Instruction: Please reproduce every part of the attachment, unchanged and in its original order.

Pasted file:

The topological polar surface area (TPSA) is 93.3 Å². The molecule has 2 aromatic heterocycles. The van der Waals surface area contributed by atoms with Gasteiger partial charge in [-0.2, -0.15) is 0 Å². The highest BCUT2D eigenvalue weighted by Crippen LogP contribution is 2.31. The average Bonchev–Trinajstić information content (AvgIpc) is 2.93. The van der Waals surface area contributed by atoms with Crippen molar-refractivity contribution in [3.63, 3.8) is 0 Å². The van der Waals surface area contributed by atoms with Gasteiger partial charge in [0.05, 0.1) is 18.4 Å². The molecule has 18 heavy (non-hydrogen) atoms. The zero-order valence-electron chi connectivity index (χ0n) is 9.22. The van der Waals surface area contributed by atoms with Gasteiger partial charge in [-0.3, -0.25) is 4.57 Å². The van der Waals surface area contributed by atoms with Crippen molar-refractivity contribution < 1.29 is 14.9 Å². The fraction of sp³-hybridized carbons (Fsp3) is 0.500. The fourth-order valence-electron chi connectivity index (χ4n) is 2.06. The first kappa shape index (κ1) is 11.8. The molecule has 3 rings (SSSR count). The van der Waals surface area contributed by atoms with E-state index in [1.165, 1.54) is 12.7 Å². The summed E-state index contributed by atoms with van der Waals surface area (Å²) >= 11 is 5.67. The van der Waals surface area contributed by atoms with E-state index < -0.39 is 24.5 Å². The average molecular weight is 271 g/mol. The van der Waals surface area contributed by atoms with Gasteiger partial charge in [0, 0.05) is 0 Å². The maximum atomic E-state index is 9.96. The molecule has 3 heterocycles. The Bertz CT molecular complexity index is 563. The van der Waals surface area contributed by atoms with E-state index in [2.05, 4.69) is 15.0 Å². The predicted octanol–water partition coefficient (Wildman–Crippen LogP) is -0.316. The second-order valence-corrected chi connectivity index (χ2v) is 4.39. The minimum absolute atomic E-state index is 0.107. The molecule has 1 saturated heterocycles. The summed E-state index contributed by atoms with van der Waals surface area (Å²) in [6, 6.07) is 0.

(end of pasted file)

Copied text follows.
The topological polar surface area (TPSA) is 93.3 Å². The molecule has 2 aromatic heterocycles. The van der Waals surface area contributed by atoms with Gasteiger partial charge in [-0.2, -0.15) is 0 Å². The highest BCUT2D eigenvalue weighted by Crippen LogP contribution is 2.31. The average Bonchev–Trinajstić information content (AvgIpc) is 2.93. The van der Waals surface area contributed by atoms with Crippen molar-refractivity contribution in [3.63, 3.8) is 0 Å². The van der Waals surface area contributed by atoms with Gasteiger partial charge in [0.05, 0.1) is 18.4 Å². The molecule has 18 heavy (non-hydrogen) atoms. The zero-order valence-electron chi connectivity index (χ0n) is 9.22. The van der Waals surface area contributed by atoms with Gasteiger partial charge in [-0.3, -0.25) is 4.57 Å². The van der Waals surface area contributed by atoms with Crippen molar-refractivity contribution < 1.29 is 14.9 Å². The fraction of sp³-hybridized carbons (Fsp3) is 0.500. The fourth-order valence-electron chi connectivity index (χ4n) is 2.06. The first kappa shape index (κ1) is 11.8. The molecule has 3 rings (SSSR count). The van der Waals surface area contributed by atoms with E-state index in [1.165, 1.54) is 12.7 Å². The summed E-state index contributed by atoms with van der Waals surface area (Å²) >= 11 is 5.67. The van der Waals surface area contributed by atoms with E-state index < -0.39 is 24.5 Å². The average molecular weight is 271 g/mol. The van der Waals surface area contributed by atoms with Gasteiger partial charge in [0, 0.05) is 0 Å². The maximum atomic E-state index is 9.96. The molecule has 3 heterocycles. The Bertz CT molecular complexity index is 563. The van der Waals surface area contributed by atoms with E-state index in [2.05, 4.69) is 15.0 Å². The predicted octanol–water partition coefficient (Wildman–Crippen LogP) is -0.316. The second-order valence-corrected chi connectivity index (χ2v) is 4.39. The minimum absolute atomic E-state index is 0.107. The molecule has 1 saturated heterocycles. The summed E-state index contributed by atoms with van der Waals surface area (Å²) in [6, 6.07) is 0.